Boldin's play a positive for Ravens offense in flux

Posted Dec. 10, 2012 @ 4:23 p.m.
Posted By Mike Wilkening

It has become painfully clear that the Ravens’ defense isn’t as stout as before, which adds to the need for the offense to be in top form for the Ravens to have any chance of competing down the stretch. The Ravens’ decision to change offensive coordinators, with QB coach Jim Caldwell replacing Cam Cameron, underscores the importance of the offense finding its best stride before it is too late.

In the Week 14 loss at Washington, the Ravens’ offense showed flashes of promise. For starters, Baltimore’s running game, led by RB Ray Rice, gashed Washington for 186 yards. Also, QB Joe Flacco threw three TD passes, two to WR Anquan Boldin.

The offense’s identity under Caldwell will be closely scrutinized. Will the club more frequently use the no-huddle attack? Flacco has made no secret of how much he likes the no-huddle, and it’s a scheme the Ravens have employed with a good deal of success.  

Caldwell has never before called plays at the NFL level, but he has a good deal of talent at his disposal. In addition to Rice, a blue-chip back, the Ravens’ passing offense has shown some real playmaking ability, and Boldin's continued strong play at age 32 is one of the reasons why.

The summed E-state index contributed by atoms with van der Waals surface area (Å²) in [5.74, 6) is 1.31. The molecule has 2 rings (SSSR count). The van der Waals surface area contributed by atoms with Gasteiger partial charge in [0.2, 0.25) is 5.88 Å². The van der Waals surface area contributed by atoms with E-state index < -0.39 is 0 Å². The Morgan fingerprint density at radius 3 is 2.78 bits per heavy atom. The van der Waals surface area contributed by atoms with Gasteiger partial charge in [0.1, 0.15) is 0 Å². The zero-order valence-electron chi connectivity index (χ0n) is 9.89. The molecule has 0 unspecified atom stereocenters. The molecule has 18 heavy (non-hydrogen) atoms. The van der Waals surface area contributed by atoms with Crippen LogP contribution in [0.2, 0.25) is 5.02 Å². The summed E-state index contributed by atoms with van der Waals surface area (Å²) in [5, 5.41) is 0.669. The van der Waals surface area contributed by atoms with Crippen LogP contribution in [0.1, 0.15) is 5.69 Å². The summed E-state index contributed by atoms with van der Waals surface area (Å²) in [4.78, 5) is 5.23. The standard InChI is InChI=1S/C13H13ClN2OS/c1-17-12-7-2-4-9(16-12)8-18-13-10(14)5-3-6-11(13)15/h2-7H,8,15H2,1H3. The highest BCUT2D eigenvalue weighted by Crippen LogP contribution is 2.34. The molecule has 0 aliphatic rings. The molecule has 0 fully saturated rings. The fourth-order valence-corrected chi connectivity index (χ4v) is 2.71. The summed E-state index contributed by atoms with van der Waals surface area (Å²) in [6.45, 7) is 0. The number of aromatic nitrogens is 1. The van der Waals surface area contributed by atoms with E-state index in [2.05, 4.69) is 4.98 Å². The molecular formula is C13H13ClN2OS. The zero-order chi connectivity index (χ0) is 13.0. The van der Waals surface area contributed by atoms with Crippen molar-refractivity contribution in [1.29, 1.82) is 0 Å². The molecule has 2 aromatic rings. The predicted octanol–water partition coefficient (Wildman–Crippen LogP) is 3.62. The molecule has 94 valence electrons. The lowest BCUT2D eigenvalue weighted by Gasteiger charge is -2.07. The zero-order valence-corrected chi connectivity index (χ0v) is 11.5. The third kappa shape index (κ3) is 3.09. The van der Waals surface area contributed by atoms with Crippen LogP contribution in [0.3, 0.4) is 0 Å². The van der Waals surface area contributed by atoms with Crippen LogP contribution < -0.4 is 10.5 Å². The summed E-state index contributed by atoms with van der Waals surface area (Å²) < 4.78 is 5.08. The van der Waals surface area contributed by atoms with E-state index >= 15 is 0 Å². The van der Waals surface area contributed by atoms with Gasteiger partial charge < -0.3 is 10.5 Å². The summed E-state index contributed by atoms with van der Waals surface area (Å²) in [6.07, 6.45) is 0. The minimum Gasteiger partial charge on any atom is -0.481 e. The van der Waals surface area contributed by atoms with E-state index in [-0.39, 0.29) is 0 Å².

Now in his third season with the Ravens, Boldin has been the club’s most productive receiver in 2012, leading the club in catches (58) and yards (828). Though he’s not known for his deep speed, Boldin has been a solid intermediate threat for Baltimore. He has 16 catches of 20 yards or more this season, the most he’s had since 2005. In fact, in each of the last two seasons, he’s had more than a quarter of his catches go for at least 20 yards — the only such campaigns in which he has accomplished this feat.

The Ravens’ top deep threat, Torrey Smith, has had an up-and-down season. He’s had some wonderful moments (such as his two-TD game vs. New England), but he’s caught less than half of the passes thrown his way in six of the last eight games. Nevertheless, Smith’s playmaking ability is undeniable and a valuable component in this offense. So, too, is Boldin’s steadiness — as well as his perhaps underrated playmaking streak.